Dem AGs begin process of appealing court ruling that struck down ObamaCare

Democratic state attorneys general on Monday took the first step in appealing a district court's Friday night ruling that ObamaCare is unconstitutional. 

The 17 attorneys general, led by California's Xavier BecerraXavier BecerraTrump drops bid to add citizenship question to 2020 census Overnight Health Care — Sponsored by Campaign for Tobacco-Free Kids — Appeals court appears skeptical of upholding ObamaCare mandate | Drug pricing deal faces GOP pushback | Trump officials look for plan B after court strikes drug TV ad rule Democratic group hits GOP attorneys general in six-figure ad campaign on ObamaCare MORE, filed an expedited motion Monday evening to clear the way for an appeal. 


They asked that Judge Reed O'Connor issue an order clarifying that the Affordable Care Act (ACA) must be enforced by federal and state governments while the case is appealed, or that he issue a stay on the impacts of his ruling.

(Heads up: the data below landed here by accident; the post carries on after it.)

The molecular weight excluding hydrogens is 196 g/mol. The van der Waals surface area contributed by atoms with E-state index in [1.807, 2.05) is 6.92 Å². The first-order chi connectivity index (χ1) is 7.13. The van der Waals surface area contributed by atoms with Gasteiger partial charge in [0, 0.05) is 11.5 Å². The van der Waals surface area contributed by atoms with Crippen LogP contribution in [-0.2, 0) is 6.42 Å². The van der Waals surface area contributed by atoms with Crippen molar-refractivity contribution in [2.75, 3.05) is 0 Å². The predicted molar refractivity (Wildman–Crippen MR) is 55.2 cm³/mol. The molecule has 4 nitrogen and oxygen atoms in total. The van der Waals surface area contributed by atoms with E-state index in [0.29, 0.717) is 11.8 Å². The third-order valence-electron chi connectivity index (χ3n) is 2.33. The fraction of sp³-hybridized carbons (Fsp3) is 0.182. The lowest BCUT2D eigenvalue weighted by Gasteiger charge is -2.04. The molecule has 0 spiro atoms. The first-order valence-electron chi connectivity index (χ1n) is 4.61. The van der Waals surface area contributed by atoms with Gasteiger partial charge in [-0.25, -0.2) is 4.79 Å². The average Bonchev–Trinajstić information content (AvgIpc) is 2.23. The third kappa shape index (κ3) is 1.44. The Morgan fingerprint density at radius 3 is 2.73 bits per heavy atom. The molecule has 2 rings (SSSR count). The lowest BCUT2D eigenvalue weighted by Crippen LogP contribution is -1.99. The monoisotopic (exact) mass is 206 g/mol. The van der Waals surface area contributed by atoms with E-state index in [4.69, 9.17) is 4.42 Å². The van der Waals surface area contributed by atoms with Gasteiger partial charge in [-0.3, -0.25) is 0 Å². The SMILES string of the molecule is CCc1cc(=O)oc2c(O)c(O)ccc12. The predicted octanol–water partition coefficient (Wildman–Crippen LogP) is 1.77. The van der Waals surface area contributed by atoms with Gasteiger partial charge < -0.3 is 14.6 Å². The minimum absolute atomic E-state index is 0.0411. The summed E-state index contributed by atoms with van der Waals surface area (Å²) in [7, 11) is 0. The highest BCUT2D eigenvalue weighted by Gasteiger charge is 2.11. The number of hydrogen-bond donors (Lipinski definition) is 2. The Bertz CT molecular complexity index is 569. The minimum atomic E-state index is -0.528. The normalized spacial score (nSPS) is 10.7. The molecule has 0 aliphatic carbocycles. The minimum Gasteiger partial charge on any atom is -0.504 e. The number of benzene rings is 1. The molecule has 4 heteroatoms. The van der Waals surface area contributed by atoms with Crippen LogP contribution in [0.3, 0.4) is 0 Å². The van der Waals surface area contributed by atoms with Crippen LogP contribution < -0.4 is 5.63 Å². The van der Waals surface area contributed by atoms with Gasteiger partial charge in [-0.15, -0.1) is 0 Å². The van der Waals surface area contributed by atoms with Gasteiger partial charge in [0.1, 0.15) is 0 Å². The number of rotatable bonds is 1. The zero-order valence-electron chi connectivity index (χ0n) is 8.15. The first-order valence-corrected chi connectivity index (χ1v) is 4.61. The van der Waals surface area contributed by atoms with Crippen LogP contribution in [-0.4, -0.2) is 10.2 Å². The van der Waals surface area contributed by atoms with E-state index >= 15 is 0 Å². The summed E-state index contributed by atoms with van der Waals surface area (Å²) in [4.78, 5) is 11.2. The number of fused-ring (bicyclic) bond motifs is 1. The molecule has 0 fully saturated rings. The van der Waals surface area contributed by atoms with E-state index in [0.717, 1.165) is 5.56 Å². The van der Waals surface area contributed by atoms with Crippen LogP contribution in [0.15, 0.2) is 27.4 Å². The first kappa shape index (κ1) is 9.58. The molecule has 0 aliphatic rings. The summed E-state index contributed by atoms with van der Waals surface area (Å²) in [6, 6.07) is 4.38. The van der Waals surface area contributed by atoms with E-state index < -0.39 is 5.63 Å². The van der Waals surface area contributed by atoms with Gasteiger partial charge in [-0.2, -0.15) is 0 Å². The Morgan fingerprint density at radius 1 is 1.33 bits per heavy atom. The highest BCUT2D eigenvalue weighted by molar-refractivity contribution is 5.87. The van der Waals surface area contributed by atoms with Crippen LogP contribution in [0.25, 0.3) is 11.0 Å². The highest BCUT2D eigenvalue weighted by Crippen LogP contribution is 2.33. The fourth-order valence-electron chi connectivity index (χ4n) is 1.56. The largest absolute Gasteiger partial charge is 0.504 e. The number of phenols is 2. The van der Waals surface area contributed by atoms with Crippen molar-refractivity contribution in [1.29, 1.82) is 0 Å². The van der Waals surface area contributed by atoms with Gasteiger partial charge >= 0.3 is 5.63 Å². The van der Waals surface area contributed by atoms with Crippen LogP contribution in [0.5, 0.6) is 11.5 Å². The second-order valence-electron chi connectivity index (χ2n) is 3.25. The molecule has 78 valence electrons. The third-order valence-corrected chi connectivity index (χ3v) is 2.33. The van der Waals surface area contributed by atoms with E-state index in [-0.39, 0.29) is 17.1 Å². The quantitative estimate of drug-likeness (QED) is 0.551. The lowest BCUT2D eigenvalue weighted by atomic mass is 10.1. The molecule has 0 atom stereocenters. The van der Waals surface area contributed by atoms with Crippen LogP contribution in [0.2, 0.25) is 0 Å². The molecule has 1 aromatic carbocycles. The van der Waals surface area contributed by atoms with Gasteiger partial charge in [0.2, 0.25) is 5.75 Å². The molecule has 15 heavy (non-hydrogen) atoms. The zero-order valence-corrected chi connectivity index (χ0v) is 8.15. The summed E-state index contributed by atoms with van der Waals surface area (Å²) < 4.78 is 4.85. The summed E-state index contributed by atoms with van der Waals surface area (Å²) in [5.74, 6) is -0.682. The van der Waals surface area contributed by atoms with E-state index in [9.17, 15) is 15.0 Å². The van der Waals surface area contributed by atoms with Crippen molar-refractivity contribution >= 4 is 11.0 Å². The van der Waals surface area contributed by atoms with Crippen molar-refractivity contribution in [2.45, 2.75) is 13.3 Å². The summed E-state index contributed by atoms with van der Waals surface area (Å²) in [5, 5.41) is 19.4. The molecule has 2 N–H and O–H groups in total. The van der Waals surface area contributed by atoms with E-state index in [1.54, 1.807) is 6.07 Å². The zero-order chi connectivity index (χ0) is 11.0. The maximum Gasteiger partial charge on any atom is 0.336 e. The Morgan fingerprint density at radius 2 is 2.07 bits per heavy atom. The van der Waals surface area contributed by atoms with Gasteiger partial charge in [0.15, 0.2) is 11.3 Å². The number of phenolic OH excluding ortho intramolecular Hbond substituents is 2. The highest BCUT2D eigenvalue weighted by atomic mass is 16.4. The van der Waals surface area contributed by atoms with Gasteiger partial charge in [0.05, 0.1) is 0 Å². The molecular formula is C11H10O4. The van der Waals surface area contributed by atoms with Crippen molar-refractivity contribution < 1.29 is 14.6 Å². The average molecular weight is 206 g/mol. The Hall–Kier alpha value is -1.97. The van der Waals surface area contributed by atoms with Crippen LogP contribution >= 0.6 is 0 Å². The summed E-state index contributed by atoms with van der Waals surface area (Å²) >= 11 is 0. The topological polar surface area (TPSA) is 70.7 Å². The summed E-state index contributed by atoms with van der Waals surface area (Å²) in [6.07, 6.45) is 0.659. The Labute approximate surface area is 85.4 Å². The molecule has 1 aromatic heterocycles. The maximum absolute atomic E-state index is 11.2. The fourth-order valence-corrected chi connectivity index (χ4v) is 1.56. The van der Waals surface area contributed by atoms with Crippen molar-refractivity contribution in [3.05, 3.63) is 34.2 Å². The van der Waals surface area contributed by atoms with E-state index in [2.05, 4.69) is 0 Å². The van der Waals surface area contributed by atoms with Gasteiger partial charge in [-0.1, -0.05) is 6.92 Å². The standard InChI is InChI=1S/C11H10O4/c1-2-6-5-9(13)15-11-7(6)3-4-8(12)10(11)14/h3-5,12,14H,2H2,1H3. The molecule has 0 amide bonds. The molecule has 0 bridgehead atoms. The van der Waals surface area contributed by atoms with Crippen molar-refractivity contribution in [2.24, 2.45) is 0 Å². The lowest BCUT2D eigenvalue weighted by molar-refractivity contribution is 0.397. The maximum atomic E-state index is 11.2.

The state officials noted in their filing Monday that O'Connor's opinion created confusion about whether ObamaCare will be unenforceable once the repeal of the individual mandate takes effect Jan. 1. 

They also asked that he certify his opinion so it can be appealed to the Fifth Circuit. They asked for a response by Friday.

“The district court’s ruling poses a dangerous threat to the healthcare of millions of Americans. We’re asking the court to make clear that the ACA is still the law and ensure that all Americans can continue to access affordable healthcare under it,” Becerra said in a statement. 

O'Connor, a district judge in the Northern District of Texas, sided on Friday with the 20 Republican attorneys general who filed a lawsuit against the Trump administration earlier this year, arguing that ObamaCare is unconstitutional because Congress repealed the individual mandate penalty. 

O'Connor ruled that ObamaCare could not stand without the penalty, and declared the entire law unconstitutional. But he did not issue an injunction, which would halt implementation of the law.

Becerra and the Democratic attorneys general who are defending the law in court — after the Trump administration declined to — have vowed an appeal.